Growing the Desert Garden

Welcome to the Desert Garden, with garden coach Tyler Storey, where we talk about everything having to do with gardening and landscaping in the Desert Southwest. From composting to Cercidium and agaves to arugula — we'll cover everything you want to know to grow your own beautiful Desert Garden.

Tuesday, March 3, 2009

From the Inbox: No-turn Composting

From a Correspondent:

What if I'm composting in a bin with no doors at the bottom? Is there anything I can do to keep the compost looking good? Can I get good quality compost by just leaving it in the bin for about a year?

Hi Glenda,
I hate to be the one to break this to you, so I'll get the answer to your last question over quickly, so it will hurt less:


While you might eventually get some usable material from a static (unturned) pile, the odds are against it. Because the Desert Garden is so dry for much of the year, it's difficult to maintain a static pile that has the conditions necessary for the breakdown of the organic material into usable compost.

If you don't turn and don't water, then you eventually get a pile full of dried-out plant material. If you do water, but don't turn, much of the water will flow to the bottom of the pile and you will end up with dried plants on top, and anaerobically decayed plant material on the bottom (think black smelly slime).

The doors at the bottom of some commercially made composters are useful only for turning over the pile. Contrary to the advertising, we really can't just put stuff in the top and then take it out the bottom doors as compost – at least not here in the desert. So, if you don't have little doors, don't worry: you're not missing out.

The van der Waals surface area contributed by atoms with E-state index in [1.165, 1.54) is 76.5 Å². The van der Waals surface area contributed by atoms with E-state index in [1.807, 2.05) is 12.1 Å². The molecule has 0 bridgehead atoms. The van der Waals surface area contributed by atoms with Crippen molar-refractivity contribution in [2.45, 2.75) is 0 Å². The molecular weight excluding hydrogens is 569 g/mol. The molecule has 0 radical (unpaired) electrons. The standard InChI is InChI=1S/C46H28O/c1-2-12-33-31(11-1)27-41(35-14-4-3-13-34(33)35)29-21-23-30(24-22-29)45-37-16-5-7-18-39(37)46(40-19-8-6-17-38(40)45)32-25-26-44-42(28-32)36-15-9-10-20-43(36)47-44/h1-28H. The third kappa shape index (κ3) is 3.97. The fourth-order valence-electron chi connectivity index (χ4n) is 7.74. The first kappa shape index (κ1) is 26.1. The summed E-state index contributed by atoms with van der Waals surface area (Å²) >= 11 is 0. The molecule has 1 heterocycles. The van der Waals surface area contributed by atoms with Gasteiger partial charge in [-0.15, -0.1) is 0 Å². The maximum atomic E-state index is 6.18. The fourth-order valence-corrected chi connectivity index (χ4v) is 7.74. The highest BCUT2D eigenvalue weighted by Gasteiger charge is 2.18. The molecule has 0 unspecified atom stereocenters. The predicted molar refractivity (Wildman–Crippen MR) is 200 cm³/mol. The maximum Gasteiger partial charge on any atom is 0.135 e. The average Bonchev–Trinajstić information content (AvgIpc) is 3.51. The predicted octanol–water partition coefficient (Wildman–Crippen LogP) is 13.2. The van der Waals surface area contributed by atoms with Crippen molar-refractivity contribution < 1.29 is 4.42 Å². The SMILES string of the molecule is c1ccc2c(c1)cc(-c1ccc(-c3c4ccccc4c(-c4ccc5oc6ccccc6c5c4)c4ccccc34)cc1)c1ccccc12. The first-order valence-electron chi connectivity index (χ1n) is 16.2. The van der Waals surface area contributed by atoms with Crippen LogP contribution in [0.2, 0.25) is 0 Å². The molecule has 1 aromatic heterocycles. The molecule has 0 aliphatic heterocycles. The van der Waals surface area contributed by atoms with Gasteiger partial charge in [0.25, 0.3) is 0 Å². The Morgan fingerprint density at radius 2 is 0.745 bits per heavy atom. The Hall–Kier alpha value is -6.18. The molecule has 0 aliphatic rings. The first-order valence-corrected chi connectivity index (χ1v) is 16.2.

What you will need is a way to turn the pile. If your compost bin is small and light, then simply lift the bin off the pile, set it to one side, then turn the compost into the bin using a spading fork; this is the easiest method. If you can't lift the bin itself, then use your spading fork to turn the compost within the pile, or to turn it from one bin to another; a double- or triple-bin system is really the easiest way to manage your pile once you really get going with composting.

At the end of the day, the key to composting in the Desert Garden is to remember the four necessary ingredients of composting: carbon, nitrogen, water, and air. If what you're doing doesn't get these four ingredients to all parts of the pile at all times, then it won't work.

I hope this helps,



Luvkuku said...

I just wanted to let you know that I subscribe to your blog and look forward to reading it every time you write. I struggle with composting and bare-bones(container) gardening on a rocky hillside outside Buckeye, so every word you write is cherished.

The Writers Blog -- Joanne Nakaya said...

Thank you for your note on composting. I'm outside Las Vegas in Henderson and started a compost pile. I've added nitrogen, water and turn it every few weeks. We are waiting ... I've got my tomatoes, peppers, cucumbers, peas, cantelope and watermelon in raised beds a 8x4x18" a 8x2x16" and a 4x4x12" for herbs, in my east facing back yard. I'm thinking about two 8x2x12" beds next to each other for corn. suggestions?